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I know NADH is used in cellular respiration and NADPH is used in photosynthesis. What difference does the phosphate group make that the same one isn't or can't be used for both? Is there a greater reason for this separation or is it just coincidental? Why can't the two be interchanged?

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NADH provides energy for Catabolic reactions and as for NADPH it provides energy for anabolic reactions (Synthesis ) –  user3293 Mar 26 '13 at 1:45
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NADPH is found in the cytosol and stroma (chloroplast) of eukaryotes. NADH is more ubiquitous, but mostly found in bacteria and in mitichondria, possibly evidence for the endosymbosis of bacteria in eukaryotes. Neither can pass easily through a membrane.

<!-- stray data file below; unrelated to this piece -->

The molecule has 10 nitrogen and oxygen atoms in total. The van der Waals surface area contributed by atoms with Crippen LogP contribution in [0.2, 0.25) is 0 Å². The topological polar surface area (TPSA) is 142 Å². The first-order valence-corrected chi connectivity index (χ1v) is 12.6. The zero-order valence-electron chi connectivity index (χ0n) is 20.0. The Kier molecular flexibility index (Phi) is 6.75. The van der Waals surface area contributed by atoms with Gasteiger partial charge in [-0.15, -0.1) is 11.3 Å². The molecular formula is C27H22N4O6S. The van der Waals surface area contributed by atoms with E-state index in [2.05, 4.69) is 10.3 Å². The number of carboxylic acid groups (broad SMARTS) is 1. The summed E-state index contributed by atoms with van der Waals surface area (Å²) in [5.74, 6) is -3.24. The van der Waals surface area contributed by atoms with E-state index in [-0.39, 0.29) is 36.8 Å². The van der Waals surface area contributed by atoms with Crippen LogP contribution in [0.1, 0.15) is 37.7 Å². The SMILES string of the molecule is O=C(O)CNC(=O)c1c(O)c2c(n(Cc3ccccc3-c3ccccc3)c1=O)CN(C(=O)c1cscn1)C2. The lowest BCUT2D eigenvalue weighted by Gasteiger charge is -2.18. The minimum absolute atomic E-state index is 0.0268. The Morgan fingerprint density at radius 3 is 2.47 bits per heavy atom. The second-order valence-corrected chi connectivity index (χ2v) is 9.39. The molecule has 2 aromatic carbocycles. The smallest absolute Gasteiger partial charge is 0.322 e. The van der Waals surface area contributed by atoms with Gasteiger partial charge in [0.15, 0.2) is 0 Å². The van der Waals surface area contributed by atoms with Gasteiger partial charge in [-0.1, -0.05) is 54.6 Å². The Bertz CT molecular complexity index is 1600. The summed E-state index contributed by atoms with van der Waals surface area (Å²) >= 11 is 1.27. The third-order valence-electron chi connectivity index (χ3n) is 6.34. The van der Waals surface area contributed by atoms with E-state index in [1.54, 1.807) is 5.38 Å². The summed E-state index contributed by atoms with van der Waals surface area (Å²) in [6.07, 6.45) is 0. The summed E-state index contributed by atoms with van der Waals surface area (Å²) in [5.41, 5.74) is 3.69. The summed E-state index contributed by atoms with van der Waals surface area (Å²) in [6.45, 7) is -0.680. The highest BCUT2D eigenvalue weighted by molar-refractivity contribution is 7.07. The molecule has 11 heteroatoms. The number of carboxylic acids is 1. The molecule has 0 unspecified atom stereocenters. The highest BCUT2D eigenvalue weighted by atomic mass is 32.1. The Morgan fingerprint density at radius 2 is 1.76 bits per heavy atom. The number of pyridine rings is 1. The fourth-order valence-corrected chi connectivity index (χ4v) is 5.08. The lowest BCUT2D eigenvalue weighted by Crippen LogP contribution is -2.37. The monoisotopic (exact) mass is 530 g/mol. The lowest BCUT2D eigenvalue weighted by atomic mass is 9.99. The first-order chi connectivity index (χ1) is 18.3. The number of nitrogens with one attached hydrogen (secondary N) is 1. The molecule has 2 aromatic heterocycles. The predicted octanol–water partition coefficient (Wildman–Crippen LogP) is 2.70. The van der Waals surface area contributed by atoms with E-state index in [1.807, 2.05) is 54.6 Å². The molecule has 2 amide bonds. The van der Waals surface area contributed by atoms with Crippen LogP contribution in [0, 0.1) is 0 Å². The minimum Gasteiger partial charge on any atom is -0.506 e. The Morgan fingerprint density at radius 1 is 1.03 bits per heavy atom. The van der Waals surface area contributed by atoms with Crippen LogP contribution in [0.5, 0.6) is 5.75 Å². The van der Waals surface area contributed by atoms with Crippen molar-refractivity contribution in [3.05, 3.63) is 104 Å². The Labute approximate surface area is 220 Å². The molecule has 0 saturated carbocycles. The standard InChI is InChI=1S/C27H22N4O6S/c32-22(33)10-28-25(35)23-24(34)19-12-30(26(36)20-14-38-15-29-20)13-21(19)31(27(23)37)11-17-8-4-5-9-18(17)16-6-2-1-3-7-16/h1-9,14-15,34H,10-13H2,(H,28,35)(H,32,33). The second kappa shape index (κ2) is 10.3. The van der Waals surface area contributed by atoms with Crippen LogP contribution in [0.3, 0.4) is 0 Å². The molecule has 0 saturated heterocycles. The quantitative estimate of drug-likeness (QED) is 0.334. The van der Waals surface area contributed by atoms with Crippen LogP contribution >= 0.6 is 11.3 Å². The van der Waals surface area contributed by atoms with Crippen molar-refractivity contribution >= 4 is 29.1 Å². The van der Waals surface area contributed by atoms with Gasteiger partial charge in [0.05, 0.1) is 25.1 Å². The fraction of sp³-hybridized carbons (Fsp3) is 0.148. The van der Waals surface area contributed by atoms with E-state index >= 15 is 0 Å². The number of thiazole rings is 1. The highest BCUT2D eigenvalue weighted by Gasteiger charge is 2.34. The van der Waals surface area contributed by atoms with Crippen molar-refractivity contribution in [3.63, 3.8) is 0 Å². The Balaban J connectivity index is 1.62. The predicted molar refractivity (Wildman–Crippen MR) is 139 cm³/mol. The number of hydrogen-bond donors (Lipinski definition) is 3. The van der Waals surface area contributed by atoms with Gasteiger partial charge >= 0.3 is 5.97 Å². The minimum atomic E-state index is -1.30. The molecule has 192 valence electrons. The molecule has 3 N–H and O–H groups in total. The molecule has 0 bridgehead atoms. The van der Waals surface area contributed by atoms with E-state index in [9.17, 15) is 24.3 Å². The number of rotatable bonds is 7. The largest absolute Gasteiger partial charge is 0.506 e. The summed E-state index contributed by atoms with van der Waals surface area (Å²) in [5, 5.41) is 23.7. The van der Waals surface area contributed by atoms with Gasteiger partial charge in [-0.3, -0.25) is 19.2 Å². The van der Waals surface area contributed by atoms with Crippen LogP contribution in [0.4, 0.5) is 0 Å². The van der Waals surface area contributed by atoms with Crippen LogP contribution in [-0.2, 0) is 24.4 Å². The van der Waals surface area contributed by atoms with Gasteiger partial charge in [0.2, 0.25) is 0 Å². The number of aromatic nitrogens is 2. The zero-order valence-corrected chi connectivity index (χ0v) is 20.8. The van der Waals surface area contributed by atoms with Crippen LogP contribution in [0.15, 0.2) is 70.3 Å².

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The phosphate group in NADPH doesn't affect the redox abilities of the molecule, it is too far away from the part of the molecule involved in the electron transfer. What the phosphate group does is to allow enzymes to discriminate between NADH and NADPH, which allows the cell to regulate both independently.

The ratio of NAD+ to NADH inside the cell is high, while the ratio of NADP+ to NADPH is kept low. The role of NADPH is mostly anabolic reactions, where NADPH is needed as a reducing agent, the role of NADH is mostly in catabolic reactions, where NAD+ is needed as a oxidizing agent.

You'll find some more information about this in chapter 2 of "Molecular Biology of the Cell by Alberts et al.

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too bad I only have one upvote to give. A direct link to the section in Alberts that talks about NADH/NADPH was great! –  Steve Lianoglou Jan 26 '12 at 13:50
    
Great use of the link to the chapter - I wish more authors did this. –  Mac Cowell Sep 18 '13 at 2:30
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